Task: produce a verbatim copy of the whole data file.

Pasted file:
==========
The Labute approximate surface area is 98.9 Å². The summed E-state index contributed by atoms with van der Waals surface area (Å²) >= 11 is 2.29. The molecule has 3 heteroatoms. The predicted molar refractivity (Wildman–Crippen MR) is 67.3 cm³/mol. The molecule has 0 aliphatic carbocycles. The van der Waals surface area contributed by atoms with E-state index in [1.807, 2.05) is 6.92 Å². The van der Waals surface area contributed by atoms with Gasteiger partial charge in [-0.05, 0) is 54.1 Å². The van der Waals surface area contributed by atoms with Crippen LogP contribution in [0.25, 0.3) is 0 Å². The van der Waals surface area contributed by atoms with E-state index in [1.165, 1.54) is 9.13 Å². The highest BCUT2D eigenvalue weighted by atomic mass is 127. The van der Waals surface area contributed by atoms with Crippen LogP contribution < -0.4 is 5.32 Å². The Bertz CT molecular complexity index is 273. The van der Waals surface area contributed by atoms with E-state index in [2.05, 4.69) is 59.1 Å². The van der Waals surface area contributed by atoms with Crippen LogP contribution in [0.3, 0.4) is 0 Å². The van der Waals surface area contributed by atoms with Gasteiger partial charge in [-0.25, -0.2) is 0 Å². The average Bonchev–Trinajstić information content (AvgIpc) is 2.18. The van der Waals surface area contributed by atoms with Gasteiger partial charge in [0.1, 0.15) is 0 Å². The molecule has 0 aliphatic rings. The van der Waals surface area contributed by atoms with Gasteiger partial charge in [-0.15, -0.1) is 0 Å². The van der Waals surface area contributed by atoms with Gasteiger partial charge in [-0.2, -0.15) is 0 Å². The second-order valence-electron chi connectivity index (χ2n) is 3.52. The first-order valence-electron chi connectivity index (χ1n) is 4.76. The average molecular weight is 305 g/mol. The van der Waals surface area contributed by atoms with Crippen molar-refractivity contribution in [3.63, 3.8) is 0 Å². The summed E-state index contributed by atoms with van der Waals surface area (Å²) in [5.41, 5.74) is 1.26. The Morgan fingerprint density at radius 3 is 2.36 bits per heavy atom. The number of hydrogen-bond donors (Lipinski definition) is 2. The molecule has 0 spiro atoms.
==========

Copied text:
The Labute approximate surface area is 98.9 Å². The summed E-state index contributed by atoms with van der Waals surface area (Å²) >= 11 is 2.29. The molecule has 3 heteroatoms. The predicted molar refractivity (Wildman–Crippen MR) is 67.3 cm³/mol. The molecule has 0 aliphatic carbocycles. The van der Waals surface area contributed by atoms with E-state index in [1.807, 2.05) is 6.92 Å². The van der Waals surface area contributed by atoms with Gasteiger partial charge in [-0.05, 0) is 54.1 Å². The van der Waals surface area contributed by atoms with Crippen LogP contribution in [0.25, 0.3) is 0 Å². The van der Waals surface area contributed by atoms with E-state index in [1.165, 1.54) is 9.13 Å². The highest BCUT2D eigenvalue weighted by atomic mass is 127. The van der Waals surface area contributed by atoms with Crippen LogP contribution < -0.4 is 5.32 Å². The Bertz CT molecular complexity index is 273. The van der Waals surface area contributed by atoms with E-state index in [2.05, 4.69) is 59.1 Å². The van der Waals surface area contributed by atoms with Crippen LogP contribution in [0.3, 0.4) is 0 Å². The van der Waals surface area contributed by atoms with Gasteiger partial charge in [-0.25, -0.2) is 0 Å². The average Bonchev–Trinajstić information content (AvgIpc) is 2.18. The van der Waals surface area contributed by atoms with Gasteiger partial charge in [0.1, 0.15) is 0 Å². The molecule has 0 aliphatic rings. The van der Waals surface area contributed by atoms with Gasteiger partial charge in [-0.15, -0.1) is 0 Å². The van der Waals surface area contributed by atoms with Gasteiger partial charge in [-0.2, -0.15) is 0 Å². The second-order valence-electron chi connectivity index (χ2n) is 3.52. The first-order valence-electron chi connectivity index (χ1n) is 4.76. The average molecular weight is 305 g/mol. The van der Waals surface area contributed by atoms with Crippen molar-refractivity contribution in [3.63, 3.8) is 0 Å². The summed E-state index contributed by atoms with van der Waals surface area (Å²) in [5.41, 5.74) is 1.26. The Morgan fingerprint density at radius 3 is 2.36 bits per heavy atom. The number of hydrogen-bond donors (Lipinski definition) is 2. The molecule has 0 spiro atoms.